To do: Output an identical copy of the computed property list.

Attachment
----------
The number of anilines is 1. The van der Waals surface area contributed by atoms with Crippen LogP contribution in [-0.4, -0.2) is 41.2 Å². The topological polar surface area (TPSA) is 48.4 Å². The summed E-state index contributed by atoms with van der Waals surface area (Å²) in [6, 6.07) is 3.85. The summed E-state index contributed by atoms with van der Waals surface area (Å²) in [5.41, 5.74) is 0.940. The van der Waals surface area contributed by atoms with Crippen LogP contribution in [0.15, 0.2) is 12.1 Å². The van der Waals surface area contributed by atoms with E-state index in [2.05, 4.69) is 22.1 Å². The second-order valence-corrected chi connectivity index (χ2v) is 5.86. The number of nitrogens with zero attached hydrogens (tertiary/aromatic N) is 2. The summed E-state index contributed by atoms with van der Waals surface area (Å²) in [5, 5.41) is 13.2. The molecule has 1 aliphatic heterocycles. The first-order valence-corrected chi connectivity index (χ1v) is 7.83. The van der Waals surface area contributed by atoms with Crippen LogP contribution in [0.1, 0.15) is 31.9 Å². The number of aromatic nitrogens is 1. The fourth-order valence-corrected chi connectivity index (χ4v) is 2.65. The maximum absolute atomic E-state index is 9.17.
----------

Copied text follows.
The number of anilines is 1. The van der Waals surface area contributed by atoms with Crippen LogP contribution in [-0.4, -0.2) is 41.2 Å². The topological polar surface area (TPSA) is 48.4 Å². The summed E-state index contributed by atoms with van der Waals surface area (Å²) in [6, 6.07) is 3.85. The summed E-state index contributed by atoms with van der Waals surface area (Å²) in [5.41, 5.74) is 0.940. The van der Waals surface area contributed by atoms with Crippen LogP contribution in [0.15, 0.2) is 12.1 Å². The van der Waals surface area contributed by atoms with E-state index in [2.05, 4.69) is 22.1 Å². The second-order valence-corrected chi connectivity index (χ2v) is 5.86. The number of nitrogens with zero attached hydrogens (tertiary/aromatic N) is 2. The summed E-state index contributed by atoms with van der Waals surface area (Å²) in [5, 5.41) is 13.2. The molecule has 1 aliphatic heterocycles. The first-order valence-corrected chi connectivity index (χ1v) is 7.83. The van der Waals surface area contributed by atoms with Crippen LogP contribution in [0.1, 0.15) is 31.9 Å². The number of aromatic nitrogens is 1. The fourth-order valence-corrected chi connectivity index (χ4v) is 2.65. The maximum absolute atomic E-state index is 9.17.